Presidential Campaign

On October 1, 1987, Pat Robertson declared his candidacy for the Republican presidential nomination from the steps of the Bedford-Stuyvesant brownstone where he once lived. At the height of a growing ministry in religious broadcasting, he decided to enter American politics at the highest level.

Throughout his life, Pat never strayed far from the political scene. "It could be said that, for me, involvement in the affairs of government, foreign policy, fiscal policy, and politics itself is as natural as breathing," Pat Robertson once said.

In the 1987 Republican presidential primary race, Pat Robertson surprised the political establishment by coming in second place in the Iowa caucuses behind Senator Bob Dole and ahead of then Vice President George H.W. Bush. His best finish was in the state of Washington, winning the majority of caucus delegates. He also had a strong showing in the state of Michigan, where the controversial outcome was disputed.

After losing to the front runner, Vice President George Bush, on Super Tuesday, Pat Robertson decided to end his campaign.

Pat Robertson was invited by the Bush campaign to speak at the 1988 Republican National Convention in New Orleans where he encouraged his remaining supporters to cast their votes for George H.W. Bush, who ended up winning the nomination and the election.

The Christian Coalition

In 1989, Pat founded The Christian Coalition, and served as the organization's president until February 2001. Pat appointed Ralph Reed as Director to oversee the day-to-day operations of the Coalition in 1989.

From 1989 through 1997, the Christian Coalition wielded tremendous influence. In 1992, the Christian Coalition began producing non-partisan voter guides which it distributed to Christian churches. That same year, the Coalition played a significant role in electing conservatives to Congress, returning the Congress to Republican control after several decades of Democratic rule.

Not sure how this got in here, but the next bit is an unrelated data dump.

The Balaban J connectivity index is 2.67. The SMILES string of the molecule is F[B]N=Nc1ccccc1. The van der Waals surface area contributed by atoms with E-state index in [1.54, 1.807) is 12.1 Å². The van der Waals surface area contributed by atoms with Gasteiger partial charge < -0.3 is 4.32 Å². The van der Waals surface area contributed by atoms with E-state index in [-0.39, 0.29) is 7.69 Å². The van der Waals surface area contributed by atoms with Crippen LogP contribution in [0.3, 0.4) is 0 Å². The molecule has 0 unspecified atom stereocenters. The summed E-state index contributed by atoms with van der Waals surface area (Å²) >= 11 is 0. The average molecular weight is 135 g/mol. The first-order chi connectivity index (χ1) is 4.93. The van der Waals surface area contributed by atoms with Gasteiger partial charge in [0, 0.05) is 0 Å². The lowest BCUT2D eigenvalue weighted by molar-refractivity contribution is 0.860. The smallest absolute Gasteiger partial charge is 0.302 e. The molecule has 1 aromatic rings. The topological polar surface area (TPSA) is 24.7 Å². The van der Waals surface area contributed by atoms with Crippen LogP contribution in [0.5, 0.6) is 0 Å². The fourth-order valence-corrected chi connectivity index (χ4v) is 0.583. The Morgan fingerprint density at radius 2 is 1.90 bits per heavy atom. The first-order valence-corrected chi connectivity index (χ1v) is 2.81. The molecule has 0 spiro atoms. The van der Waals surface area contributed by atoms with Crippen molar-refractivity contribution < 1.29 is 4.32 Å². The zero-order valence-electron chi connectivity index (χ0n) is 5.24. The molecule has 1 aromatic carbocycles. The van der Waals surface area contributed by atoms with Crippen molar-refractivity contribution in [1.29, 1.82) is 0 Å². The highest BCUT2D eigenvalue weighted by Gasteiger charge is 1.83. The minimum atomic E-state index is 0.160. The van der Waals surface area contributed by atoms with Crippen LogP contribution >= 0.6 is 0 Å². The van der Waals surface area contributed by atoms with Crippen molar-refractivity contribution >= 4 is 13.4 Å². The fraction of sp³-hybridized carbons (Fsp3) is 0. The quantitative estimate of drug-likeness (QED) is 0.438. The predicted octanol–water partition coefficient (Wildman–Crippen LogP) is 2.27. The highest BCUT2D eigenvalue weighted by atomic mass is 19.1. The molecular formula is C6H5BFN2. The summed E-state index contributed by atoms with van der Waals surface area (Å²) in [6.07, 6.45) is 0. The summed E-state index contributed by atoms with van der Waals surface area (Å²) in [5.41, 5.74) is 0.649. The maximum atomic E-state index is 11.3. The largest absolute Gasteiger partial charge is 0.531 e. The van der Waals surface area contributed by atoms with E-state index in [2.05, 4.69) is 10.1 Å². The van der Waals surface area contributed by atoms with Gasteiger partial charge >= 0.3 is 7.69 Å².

"For the first time in recent history, patriotic, pro-family Christians learned the simple techniques of effective party-organizing and successful campaigning. Their presence as an active force in American politics may result ultimately in at least one of America's major political parties taking on a profoundly Christian outlook in its platforms and party structure" Robertson said.

Under the leadership of Pat and Reed, the Coalition quickly became one of the most prominent voices in the conservative Christian movement in America.

The American Center for Law and Justice

In 1981, Pat founded the National Legal Foundation to do battle in the courts against the assaults on religious liberty. This organization would eventually grow into the American Center for Law and Justice.

With Jay Sekulow as chief counsel, The ACLJ has become one of America's leading appellate law firms with numerous victories before the Supreme Court, district courts, and circuit courts as well.